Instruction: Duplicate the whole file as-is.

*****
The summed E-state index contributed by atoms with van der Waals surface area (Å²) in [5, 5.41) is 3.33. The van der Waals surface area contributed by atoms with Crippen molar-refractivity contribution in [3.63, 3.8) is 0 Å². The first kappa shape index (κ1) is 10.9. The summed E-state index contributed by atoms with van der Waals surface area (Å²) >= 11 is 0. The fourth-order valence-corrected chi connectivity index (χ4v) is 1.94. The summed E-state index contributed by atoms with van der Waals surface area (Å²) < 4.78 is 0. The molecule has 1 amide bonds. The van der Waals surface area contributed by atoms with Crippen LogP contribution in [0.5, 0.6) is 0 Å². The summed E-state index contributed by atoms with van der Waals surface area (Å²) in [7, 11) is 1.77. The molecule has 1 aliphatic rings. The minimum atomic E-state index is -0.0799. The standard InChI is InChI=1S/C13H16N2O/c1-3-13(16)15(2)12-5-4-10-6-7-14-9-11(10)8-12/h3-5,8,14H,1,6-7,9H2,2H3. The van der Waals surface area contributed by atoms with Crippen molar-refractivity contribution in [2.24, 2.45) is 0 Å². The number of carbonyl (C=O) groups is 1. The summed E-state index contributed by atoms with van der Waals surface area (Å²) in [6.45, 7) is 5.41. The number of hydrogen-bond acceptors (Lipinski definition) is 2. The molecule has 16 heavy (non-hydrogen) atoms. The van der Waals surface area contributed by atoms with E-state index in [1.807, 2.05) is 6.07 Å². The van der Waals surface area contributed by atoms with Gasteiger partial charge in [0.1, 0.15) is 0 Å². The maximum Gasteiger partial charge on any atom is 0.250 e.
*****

The summed E-state index contributed by atoms with van der Waals surface area (Å²) in [5, 5.41) is 3.33. The van der Waals surface area contributed by atoms with Crippen molar-refractivity contribution in [3.63, 3.8) is 0 Å². The first kappa shape index (κ1) is 10.9. The summed E-state index contributed by atoms with van der Waals surface area (Å²) >= 11 is 0. The fourth-order valence-corrected chi connectivity index (χ4v) is 1.94. The summed E-state index contributed by atoms with van der Waals surface area (Å²) < 4.78 is 0. The molecule has 1 amide bonds. The van der Waals surface area contributed by atoms with Crippen LogP contribution in [0.5, 0.6) is 0 Å². The summed E-state index contributed by atoms with van der Waals surface area (Å²) in [7, 11) is 1.77. The molecule has 1 aliphatic rings. The minimum atomic E-state index is -0.0799. The standard InChI is InChI=1S/C13H16N2O/c1-3-13(16)15(2)12-5-4-10-6-7-14-9-11(10)8-12/h3-5,8,14H,1,6-7,9H2,2H3. The van der Waals surface area contributed by atoms with Crippen molar-refractivity contribution in [2.24, 2.45) is 0 Å². The number of carbonyl (C=O) groups is 1. The summed E-state index contributed by atoms with van der Waals surface area (Å²) in [6.45, 7) is 5.41. The number of hydrogen-bond acceptors (Lipinski definition) is 2. The molecule has 16 heavy (non-hydrogen) atoms. The van der Waals surface area contributed by atoms with E-state index in [1.807, 2.05) is 6.07 Å². The van der Waals surface area contributed by atoms with Gasteiger partial charge in [0.1, 0.15) is 0 Å². The maximum Gasteiger partial charge on any atom is 0.250 e.